Cancer Science & Research

Abstract

Distinguishing change in self-perception by Self-Figure Drawings in Subjects Who Underwent Different Breast Cancer Treatments

Barel-Shoshani Ziva Ariela, Kreitler Shulamith.

Background and Objective: Breast cancer is the most common cancer in women in Western society. Advances in medicine and technology have led to a significant reduction in the mortality rate. Hence, it is important to address the psychological consequences of the disease in breast cancer survivors. The purpose was to identify differences in the Machover Draw-A- Person (DAP) test in breast cancer survivors pre-post cancer. It was assumed that the various kinds of available treatments may affect their bodies differently and hence also their body image and self image.

Materials and Methods: The Machover Draw-A-Person (DAP) test was administered to 72 breast cancer survivors twice: first they were asked to draw themselvse today, then they were asked to draw themselves as they had seen themselves pre-illness. The features in the self figure drawings of subjects who had undergone different medical treatments were compared.

Results: The following indicators in the drawings distinguished significantly between subjects in the pre and post phases: hair signs for chemotherapy; mouth and breast signs in for surgical procedures. More signs of mouth and breast omission in DAP at present compared to retrospective DAP characterized the drawing of subjects who underwent mastectomy. In contrast, fewer signs of mouth and breast omission in DAP at present compared to the retrospective DAP characterized the drawings of the subjects who underwent breast conserving surgery. There were head line outline differences in the two administered DAPs for radiotherapy treatment among subjects who had undergone mastectomy.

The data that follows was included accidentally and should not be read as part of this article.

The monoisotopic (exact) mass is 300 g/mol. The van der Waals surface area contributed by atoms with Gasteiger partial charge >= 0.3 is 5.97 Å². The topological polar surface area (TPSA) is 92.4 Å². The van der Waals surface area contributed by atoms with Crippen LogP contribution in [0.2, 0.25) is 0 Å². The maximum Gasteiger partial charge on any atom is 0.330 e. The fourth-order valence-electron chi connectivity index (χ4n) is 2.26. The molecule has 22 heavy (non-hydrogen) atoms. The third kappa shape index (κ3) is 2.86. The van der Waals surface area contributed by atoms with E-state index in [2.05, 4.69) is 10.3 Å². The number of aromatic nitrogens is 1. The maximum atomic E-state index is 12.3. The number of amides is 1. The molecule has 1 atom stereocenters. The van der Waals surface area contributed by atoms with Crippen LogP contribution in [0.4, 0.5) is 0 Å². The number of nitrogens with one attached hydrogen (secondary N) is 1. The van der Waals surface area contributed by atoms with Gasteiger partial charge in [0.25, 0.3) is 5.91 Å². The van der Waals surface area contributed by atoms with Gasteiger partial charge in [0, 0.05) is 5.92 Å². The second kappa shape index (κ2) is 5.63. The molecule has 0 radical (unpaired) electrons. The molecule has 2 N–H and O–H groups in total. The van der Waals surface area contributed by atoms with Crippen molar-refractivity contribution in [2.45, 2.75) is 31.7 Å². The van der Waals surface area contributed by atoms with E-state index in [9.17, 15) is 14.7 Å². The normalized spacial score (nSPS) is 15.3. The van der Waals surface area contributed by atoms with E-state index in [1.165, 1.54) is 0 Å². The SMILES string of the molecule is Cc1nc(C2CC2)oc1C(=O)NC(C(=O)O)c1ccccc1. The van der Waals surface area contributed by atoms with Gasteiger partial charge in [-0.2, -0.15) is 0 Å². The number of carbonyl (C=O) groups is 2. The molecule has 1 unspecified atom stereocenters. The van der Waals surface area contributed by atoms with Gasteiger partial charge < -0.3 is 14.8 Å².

Conclusion: It is suggested that the projective tool Machover Draw-A-Person test could be used as an aid for identifying changes in self portrayal features that may be interpreted as manifesting changes in self image and could be applied for planning an intervention for alleviating the distress of structuring supportive care to alleviate the distress of breast cancer survivors.

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